NIGERIA - The Petrochemical Sector.
President Obasanjo, personally promoting EPZ-based projects, in October 2002 laid the foundation of a $2.5 billion gas-to-petrochemicals complex at Lekki. To be on stream in 2006, this will consist of a single-train, 2.5 million tons a year methanol plant - the biggest of its kind in the world. The plant will feed a methanol-to-olefins (MTO) unit to produce 400,000 tons/year of polypropylene (PP) and 400,000 tons/year of high density polyethylene (HDPE).
The investor, Eurochem Technologies of Singapore, has set up two companies to operate the plants: Viva Methanol for the GTM venture and Axinova Polyolefins for the downstream units. They will consume 220 MCF/day of natural gas.
Obasanjo wants Eurochem to speed up work on this project and says the EPZ will attract plastics converters to use the polyolefins as well as other industries. He points to strong domestic demand for chemicals, "very competitive" natural gas prices, and excellent export opportunities to neighbouring countries.
Nigeria is rich in natural gas feedstocks produced at relatively low cost. It has been said for years that, if the incentives improved, these feedstocks should attract investors in new petrochemicals projects from among Western companies operating Nigeria's main petroleum ventures.
Foreign companies producing oil and gas in Nigeria have proposed several big joint ventures to produce olefins and polymers, a range of aromatics, methanol and oxygenates. They have pledged to finance these projects. But their main conditions, as ExxonMobil keeps demanding, are that they should control these ventures and that prices of their chemicals sold on the local market are set at international market levels.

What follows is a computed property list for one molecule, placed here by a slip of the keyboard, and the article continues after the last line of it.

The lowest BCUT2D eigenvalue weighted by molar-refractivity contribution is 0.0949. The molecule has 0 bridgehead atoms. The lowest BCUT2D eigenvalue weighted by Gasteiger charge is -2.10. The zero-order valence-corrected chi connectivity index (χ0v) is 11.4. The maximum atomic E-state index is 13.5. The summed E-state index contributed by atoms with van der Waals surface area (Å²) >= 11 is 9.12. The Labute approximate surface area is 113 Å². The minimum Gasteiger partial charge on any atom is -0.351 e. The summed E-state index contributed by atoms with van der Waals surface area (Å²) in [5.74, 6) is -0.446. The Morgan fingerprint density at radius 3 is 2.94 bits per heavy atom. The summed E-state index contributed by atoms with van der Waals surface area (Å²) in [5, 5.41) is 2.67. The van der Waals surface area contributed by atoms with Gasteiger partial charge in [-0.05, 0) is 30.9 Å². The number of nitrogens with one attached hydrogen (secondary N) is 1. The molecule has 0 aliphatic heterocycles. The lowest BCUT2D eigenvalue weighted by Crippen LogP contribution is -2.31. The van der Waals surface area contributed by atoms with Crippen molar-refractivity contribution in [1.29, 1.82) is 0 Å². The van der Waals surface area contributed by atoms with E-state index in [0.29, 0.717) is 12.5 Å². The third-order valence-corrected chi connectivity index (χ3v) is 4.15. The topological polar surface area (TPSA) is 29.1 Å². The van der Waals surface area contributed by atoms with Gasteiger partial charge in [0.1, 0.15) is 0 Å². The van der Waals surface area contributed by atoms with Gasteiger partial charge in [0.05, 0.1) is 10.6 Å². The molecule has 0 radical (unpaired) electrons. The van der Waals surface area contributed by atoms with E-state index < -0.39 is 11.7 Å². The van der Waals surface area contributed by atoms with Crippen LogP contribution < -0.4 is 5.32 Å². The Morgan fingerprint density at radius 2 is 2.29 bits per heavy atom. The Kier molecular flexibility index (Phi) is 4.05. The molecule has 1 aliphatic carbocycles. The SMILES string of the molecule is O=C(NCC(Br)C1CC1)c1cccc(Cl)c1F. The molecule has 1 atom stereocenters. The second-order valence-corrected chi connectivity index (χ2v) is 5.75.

Now the petrochemical sector is controlled by the state-owned Nigerian National Petroleum Corp. (NNPC) which has a monopoly on the main chemicals sold in the country. But President Obasanjo is determined to see the downstream sector, including the petrochemicals business and oil refining, deregulated and privatised.
Nigeria has had a three-phase master plan, launched in the 1970s, to produce a wide range of petrochemicals. But so far only two of the phases have come on stream, after many years of delay in each phase caused primarily by lack of financing and bad management by successive military regimes.
The petrochemicals sector reached an important threshold in late 1995 with completion of the Phase Two plants. But the sector has experienced a number of problems mainly due to gross inefficiency and corruption.
Local production of a wide range of chemicals is vital to Nigeria as it should help substitute products currently being imported at high cost, thus saving hard currency. Exports to nearby countries would generate income much needed in the downstream sector for expansions, maintenance, spare-parts, etc.
As in the oil refining sector (see DT No. 6), existing petrochemical plants in Nigeria often operate below capacity or are shut down as a result of poor maintenance, lack of feedstocks due to refinery breakdowns, debts, etc.
Construction of new plants is always delayed. Work on the Eleme polyethylene plant near Port Harcourt was delayed for eight years because of the government's heavy debts to French and Japanese contractors working on the project.
|Printer friendly Cite/link Email Feedback|
|Publication:||APS Review Downstream Trends|
|Date:||Aug 15, 2005|
|Previous Article:||NIGERIA - GTL Venture.|
|Next Article:||NIGERIA - The Existing Plants.|